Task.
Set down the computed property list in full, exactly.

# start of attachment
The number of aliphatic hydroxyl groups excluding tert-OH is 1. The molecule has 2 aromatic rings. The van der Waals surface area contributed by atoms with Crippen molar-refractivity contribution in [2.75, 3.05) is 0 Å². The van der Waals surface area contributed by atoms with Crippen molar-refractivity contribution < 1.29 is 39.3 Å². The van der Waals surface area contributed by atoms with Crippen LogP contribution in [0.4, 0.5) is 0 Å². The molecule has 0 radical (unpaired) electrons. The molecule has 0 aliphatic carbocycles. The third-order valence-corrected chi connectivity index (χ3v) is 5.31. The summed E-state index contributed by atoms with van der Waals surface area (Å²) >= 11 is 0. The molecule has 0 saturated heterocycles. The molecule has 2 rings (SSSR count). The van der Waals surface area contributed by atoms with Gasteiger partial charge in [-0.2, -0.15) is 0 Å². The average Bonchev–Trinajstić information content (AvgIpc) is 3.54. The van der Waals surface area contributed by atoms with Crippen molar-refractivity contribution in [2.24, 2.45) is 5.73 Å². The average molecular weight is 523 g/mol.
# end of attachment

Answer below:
The number of aliphatic hydroxyl groups excluding tert-OH is 1. The molecule has 2 aromatic rings. The van der Waals surface area contributed by atoms with Crippen molar-refractivity contribution in [2.75, 3.05) is 0 Å². The van der Waals surface area contributed by atoms with Crippen molar-refractivity contribution < 1.29 is 39.3 Å². The van der Waals surface area contributed by atoms with Crippen LogP contribution in [0.4, 0.5) is 0 Å². The molecule has 0 radical (unpaired) electrons. The molecule has 0 aliphatic carbocycles. The third-order valence-corrected chi connectivity index (χ3v) is 5.31. The summed E-state index contributed by atoms with van der Waals surface area (Å²) >= 11 is 0. The molecule has 0 saturated heterocycles. The molecule has 2 rings (SSSR count). The van der Waals surface area contributed by atoms with Gasteiger partial charge in [-0.2, -0.15) is 0 Å². The average Bonchev–Trinajstić information content (AvgIpc) is 3.54. The van der Waals surface area contributed by atoms with Crippen molar-refractivity contribution in [2.24, 2.45) is 5.73 Å². The average molecular weight is 523 g/mol.